Turnover-prone Sixers collapse against T-wolves

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Turnover-prone Sixers collapse against T-wolves

BOX SCORE

MINNEAPOLIS -- Things simply didn’t add up for the Sixers on Wednesday night.

While the team played one of its best first quarters of the season on the way to building a 19-point advantage over Minnesota, it wouldn’t last. The Sixers allowed the lead to disappear during the second half in a 106-99 loss to the Timberwolves (see Instant Replay).

The loss was the Sixers’ ninth straight on the road as their record fell to 7-16. The Sixers are now 1-11 on the season when they don’t score at least 100 points.

“We put ourselves in position to win a game on the road and that is hard to do,” Sixers head coach Brett Brown said. “I think the energy and effort that our guys continue to give, I’m proud of them. I think to look at the free throw numbers and the difference and to look at the turnovers and the difference, that coupled with some other numbers you would close your eyes and say that is a 30-point loss.”

It wasn’t, but it may sting just like a blowout. Especially when you factor in that the Sixers contributed a lot to their own demise.

They had 26 turnovers in the game and took just 14 free throw attempts. On the flip side, the Timberwolves had 16 giveaways and were 25 of 29 from the charity stripe.

“It is the prime example, especially for a young team, when you get a team down you have to understand the situation,” Spencer Hawes said. “You have a team down 20, that is coming off a back-to-back, you have an opportunity to put a stamp on it. You have to take advantage of that. Credit them, they kept battling and they fought their way back.”

The Timberwolves outscored the Sixers by 10 points in each of the final two quarters to erase a 13-point halftime deficit. Kevin Love led the way for the Timberwolves with 26 points, 15 rebounds and five assists.

Still, this was a game the Sixers should have won. They were plus-15 on fast-break points and scored 42 points in the paint.

But it all came down to turnovers for a team that is second-worst in the league in giveaways per game at 17.7. Every time the team appeared to be slowing down the T-wolves’ momentum, it would commit another error.

Evan Turner was big culprit, committing nine of the Sixers’ turnovers.

“I think we play in a crowd too much,” Brown said. “I think we try to force too much. I think it is simple. If someone else is open you pass it. It is really hard to candy coat it.”

“If you are playing in a crowd you have a problem. We had 15 assists in the first half. We had seven in the second. We had 39 points in the first period and 38 in the second half. There is a disconnect and we need to address that.”

With Michael Carter-Williams out again with a sore knee, Turner and Tony Wroten found themselves sharing the Sixers’ ball-handling duties once again. They are both individuals who like to dribble a lot and penetrate the lane. However, they need to find a better balance to help cut down on the miscues.

“We play good together. As coach says all the time, we aren’t selfish. It is just sometimes we try to be too aggressive trying to see the open man,” said Wroten, who tied Hawes for a team high with 20 points. “I see improvement offensively and most definitely defensively. Coach got on us a lot defensively. We lost tonight, but I feel like we are getting better every single day.”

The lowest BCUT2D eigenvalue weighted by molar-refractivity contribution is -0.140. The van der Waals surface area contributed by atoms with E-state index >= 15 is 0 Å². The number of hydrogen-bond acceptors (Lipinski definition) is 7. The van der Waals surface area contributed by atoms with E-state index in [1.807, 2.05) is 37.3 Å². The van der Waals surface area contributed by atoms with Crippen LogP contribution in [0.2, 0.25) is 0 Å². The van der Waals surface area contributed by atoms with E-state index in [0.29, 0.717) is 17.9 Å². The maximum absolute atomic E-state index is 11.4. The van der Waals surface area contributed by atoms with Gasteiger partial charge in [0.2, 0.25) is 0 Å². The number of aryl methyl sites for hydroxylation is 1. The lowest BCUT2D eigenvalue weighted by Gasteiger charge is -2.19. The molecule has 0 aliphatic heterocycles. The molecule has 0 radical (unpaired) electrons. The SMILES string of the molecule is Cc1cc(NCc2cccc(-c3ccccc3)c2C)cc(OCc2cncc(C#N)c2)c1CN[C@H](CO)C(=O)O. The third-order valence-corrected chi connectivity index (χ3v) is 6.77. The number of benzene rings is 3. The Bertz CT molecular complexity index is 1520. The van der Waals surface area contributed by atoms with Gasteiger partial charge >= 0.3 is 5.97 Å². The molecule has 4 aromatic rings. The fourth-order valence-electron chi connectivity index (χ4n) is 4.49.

“I feel bad for our guys because we were in position to win,” Brown added. “We just weren’t able to pull it off because of a lot of turnovers and good plays by them.”

Joel Embiid: With Mavs, Nerlens Noel 'to get the chance he wanted'

Joel Embiid: With Mavs, Nerlens Noel 'to get the chance he wanted'

CAMDEN, N.J. -- Nerlens Noel emerged from the trainer’s room in a red sweatshirt and made his rounds of handshakes and hugs. It would be his last time in the Sixers' training complex as a member of the team, marking the end of the longest-tenured player’s stay in Philadelphia.

The Sixers traded Noel to the Mavericks on Thursday for Justin Anderson, Andrew Bogut and a top-18 protected first-round pick, according to a source (see story). He went through a portion of practice and was removed from it because of the deal. 

Noel’s now former teammates had a strong reaction to his departure. 

“Nerlens, he’s my guy,” Joel Embiid said. “He’s been my best friend since I got to Philly and I’m happy for him. He wants to start. I think in Dallas he’s going to get the chance to start and they’re going to re-sign him and they’re going to pay him a lot of money. Here it was kind of hard for him to start unless they were starting us together. But I’m happy for him. He’s going to get the chance he wanted.”

Noel’s future with the Sixers had been in question for two years as he enters restricted free agency this summer. Last season, the team struggled to find a way for him and Jahlil Okafor, both true centers, to play together. This season, the logjam was magnified when Embiid made his debut and took over the starting role. 

Noel candidly spoke out about the overcrowding at the beginning of the season but that situation was sidetracked when he missed 23 games because of injury. Once he returned, he quickly was on the short end of minutes.